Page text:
World War II fiction. I’ve ready plenty that take place in Germany, Poland and Britain, but this novel delves into a country I didn’t realise was so greatly affected until I read it.
We’re going to France folks!
Polly Hartford moves from Australia to France after her father’s untimely suicide to live in the glamour of Paris with her prestigious aunt. However, when she also dies she is left in the company of her three best friends. An American expat, a silent film actress and a Comtesse. The four stay in their second home, The Ritz hotel, and teach Polly about the finer things in life. But she doesn’t have rose coloured glasses on when the Second World War inches ever closer, and eventually hits, Paris. As Wermacht soldiers make The Ritz their home, she’s not the only one with secrets to keep. And definitely not the only one with the courage or cunning to get rid of them.
Characters were great in this novel, especially when you learn about the historical people who inspired them. Many of these characters come from the same, if not similar, walks of life. Not a single one of them felt the same in spite of it. Each so well rounded with their fears, their secrets and the actions they took to further personal and selfless agendas. This was only improved in the afterword when Devenish explained his inspirations for each character. A lot of care was definitely put into each of them.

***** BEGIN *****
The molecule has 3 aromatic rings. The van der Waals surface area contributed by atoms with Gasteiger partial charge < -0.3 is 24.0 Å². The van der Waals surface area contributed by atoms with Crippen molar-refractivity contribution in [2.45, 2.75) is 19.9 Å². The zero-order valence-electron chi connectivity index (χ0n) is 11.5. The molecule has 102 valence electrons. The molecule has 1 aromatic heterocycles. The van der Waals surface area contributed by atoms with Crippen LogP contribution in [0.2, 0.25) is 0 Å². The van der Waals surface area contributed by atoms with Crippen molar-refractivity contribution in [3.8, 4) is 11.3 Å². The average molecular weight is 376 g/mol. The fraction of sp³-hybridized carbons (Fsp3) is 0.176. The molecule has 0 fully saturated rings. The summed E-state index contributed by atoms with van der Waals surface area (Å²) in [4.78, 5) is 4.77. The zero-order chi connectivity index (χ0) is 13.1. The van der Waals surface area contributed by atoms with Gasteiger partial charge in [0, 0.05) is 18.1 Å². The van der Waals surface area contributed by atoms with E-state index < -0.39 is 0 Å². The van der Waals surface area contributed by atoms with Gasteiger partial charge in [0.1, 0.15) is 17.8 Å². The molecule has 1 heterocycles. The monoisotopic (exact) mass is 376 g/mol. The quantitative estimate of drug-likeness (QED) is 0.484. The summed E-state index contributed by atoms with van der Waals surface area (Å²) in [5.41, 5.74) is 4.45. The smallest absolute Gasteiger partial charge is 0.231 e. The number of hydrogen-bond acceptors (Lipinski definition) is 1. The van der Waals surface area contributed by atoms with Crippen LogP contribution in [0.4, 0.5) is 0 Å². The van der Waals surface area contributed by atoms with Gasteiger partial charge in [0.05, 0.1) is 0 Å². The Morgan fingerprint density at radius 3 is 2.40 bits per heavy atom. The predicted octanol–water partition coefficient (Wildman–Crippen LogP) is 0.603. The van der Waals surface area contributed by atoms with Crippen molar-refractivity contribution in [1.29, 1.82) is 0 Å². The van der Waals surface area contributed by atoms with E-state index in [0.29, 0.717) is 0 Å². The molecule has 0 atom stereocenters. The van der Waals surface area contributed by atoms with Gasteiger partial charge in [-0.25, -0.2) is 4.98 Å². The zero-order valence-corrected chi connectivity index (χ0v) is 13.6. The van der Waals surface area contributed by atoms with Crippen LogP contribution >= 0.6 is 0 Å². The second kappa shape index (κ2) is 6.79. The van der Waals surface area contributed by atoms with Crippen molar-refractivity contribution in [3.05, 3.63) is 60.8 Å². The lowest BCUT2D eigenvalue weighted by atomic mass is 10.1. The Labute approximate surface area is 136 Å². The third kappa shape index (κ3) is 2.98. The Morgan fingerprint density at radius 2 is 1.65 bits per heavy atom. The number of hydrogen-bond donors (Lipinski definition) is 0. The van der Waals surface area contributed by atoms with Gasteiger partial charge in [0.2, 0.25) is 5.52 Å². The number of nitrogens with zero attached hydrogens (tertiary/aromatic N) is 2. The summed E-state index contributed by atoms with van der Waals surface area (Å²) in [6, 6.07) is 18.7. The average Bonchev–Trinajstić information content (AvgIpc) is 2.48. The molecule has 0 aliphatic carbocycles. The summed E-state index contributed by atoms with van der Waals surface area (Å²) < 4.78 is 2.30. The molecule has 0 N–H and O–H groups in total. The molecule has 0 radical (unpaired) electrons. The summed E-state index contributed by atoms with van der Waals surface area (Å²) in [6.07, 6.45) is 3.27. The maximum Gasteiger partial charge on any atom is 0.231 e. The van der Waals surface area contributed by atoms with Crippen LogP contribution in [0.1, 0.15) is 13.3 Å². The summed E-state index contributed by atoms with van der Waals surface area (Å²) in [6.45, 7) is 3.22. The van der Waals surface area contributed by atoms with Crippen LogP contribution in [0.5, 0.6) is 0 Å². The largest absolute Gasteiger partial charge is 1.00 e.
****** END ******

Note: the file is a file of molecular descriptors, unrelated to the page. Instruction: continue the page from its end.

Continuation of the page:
I will say that the pacing made this novel fall flat in places. A lot of it felt very slow and between POVs monotonous. That made more than one moment not hit as hard as it would have. Some of these moments I even doubted, knowing the multitude of secrets these characters were keeping anyway. For instance, when certain characters died it never quite hit me hard enough. To this day I doubt their deaths. Um, spoiler alert?
This book felt less like a narrative and more like a representation of history, however I didn’t mind. This was due to character arcs being the focus over grandier narratives, making the external events of the Nazi invasion a backdrop to character growth. I mean, that’s how life is, isn’t it? I liked how real it made the novel feel. A history buff may prefer reading this to a novel with a more typical arc.
Heart of the Ritz gets a score of 3.5/5. Characters pull forth the brunt of this novel… with style.
Yours in writing